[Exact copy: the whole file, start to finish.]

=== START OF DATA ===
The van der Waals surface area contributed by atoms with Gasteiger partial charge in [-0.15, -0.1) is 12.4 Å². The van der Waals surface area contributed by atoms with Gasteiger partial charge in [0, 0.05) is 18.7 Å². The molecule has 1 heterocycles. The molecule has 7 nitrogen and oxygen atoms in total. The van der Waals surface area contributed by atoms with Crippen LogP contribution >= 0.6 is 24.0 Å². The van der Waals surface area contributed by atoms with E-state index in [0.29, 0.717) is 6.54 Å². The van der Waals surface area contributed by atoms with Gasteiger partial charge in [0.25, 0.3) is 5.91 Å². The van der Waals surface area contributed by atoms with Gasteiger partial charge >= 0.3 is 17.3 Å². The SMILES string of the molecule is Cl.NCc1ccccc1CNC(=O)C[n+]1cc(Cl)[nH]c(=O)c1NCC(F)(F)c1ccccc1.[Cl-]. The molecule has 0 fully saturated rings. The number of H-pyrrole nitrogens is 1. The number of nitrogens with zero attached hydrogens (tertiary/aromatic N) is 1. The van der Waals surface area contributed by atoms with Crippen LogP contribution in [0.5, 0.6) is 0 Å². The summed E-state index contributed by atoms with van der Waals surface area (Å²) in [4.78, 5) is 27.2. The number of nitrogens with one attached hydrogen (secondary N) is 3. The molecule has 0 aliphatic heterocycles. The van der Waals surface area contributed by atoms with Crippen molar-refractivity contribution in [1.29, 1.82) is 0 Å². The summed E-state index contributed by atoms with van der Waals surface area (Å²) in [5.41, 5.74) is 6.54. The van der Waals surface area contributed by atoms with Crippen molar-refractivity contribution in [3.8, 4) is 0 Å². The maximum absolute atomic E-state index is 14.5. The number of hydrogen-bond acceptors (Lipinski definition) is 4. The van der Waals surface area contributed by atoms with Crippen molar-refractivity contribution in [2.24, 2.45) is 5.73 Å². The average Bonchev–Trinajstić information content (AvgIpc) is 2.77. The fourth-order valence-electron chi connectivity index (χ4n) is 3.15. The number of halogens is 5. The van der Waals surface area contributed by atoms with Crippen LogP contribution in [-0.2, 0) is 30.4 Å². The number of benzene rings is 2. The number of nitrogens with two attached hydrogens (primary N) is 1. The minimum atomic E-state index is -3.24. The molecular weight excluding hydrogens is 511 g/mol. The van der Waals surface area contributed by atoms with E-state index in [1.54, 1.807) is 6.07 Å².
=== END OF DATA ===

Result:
The van der Waals surface area contributed by atoms with Gasteiger partial charge in [-0.15, -0.1) is 12.4 Å². The van der Waals surface area contributed by atoms with Gasteiger partial charge in [0, 0.05) is 18.7 Å². The molecule has 1 heterocycles. The molecule has 7 nitrogen and oxygen atoms in total. The van der Waals surface area contributed by atoms with Crippen LogP contribution >= 0.6 is 24.0 Å². The van der Waals surface area contributed by atoms with E-state index in [0.29, 0.717) is 6.54 Å². The van der Waals surface area contributed by atoms with Gasteiger partial charge in [0.25, 0.3) is 5.91 Å². The van der Waals surface area contributed by atoms with Gasteiger partial charge >= 0.3 is 17.3 Å². The SMILES string of the molecule is Cl.NCc1ccccc1CNC(=O)C[n+]1cc(Cl)[nH]c(=O)c1NCC(F)(F)c1ccccc1.[Cl-]. The molecule has 0 fully saturated rings. The number of H-pyrrole nitrogens is 1. The number of nitrogens with zero attached hydrogens (tertiary/aromatic N) is 1. The van der Waals surface area contributed by atoms with Crippen LogP contribution in [0.5, 0.6) is 0 Å². The summed E-state index contributed by atoms with van der Waals surface area (Å²) in [4.78, 5) is 27.2. The number of nitrogens with one attached hydrogen (secondary N) is 3. The molecule has 0 aliphatic heterocycles. The van der Waals surface area contributed by atoms with Crippen molar-refractivity contribution in [1.29, 1.82) is 0 Å². The summed E-state index contributed by atoms with van der Waals surface area (Å²) in [5.41, 5.74) is 6.54. The van der Waals surface area contributed by atoms with Crippen molar-refractivity contribution in [3.8, 4) is 0 Å². The maximum absolute atomic E-state index is 14.5. The number of hydrogen-bond acceptors (Lipinski definition) is 4. The van der Waals surface area contributed by atoms with Crippen molar-refractivity contribution in [2.24, 2.45) is 5.73 Å². The average Bonchev–Trinajstić information content (AvgIpc) is 2.77. The fourth-order valence-electron chi connectivity index (χ4n) is 3.15. The number of halogens is 5. The van der Waals surface area contributed by atoms with Crippen LogP contribution in [-0.2, 0) is 30.4 Å². The number of benzene rings is 2. The number of nitrogens with two attached hydrogens (primary N) is 1. The minimum atomic E-state index is -3.24. The molecular weight excluding hydrogens is 511 g/mol. The van der Waals surface area contributed by atoms with E-state index in [1.54, 1.807) is 6.07 Å².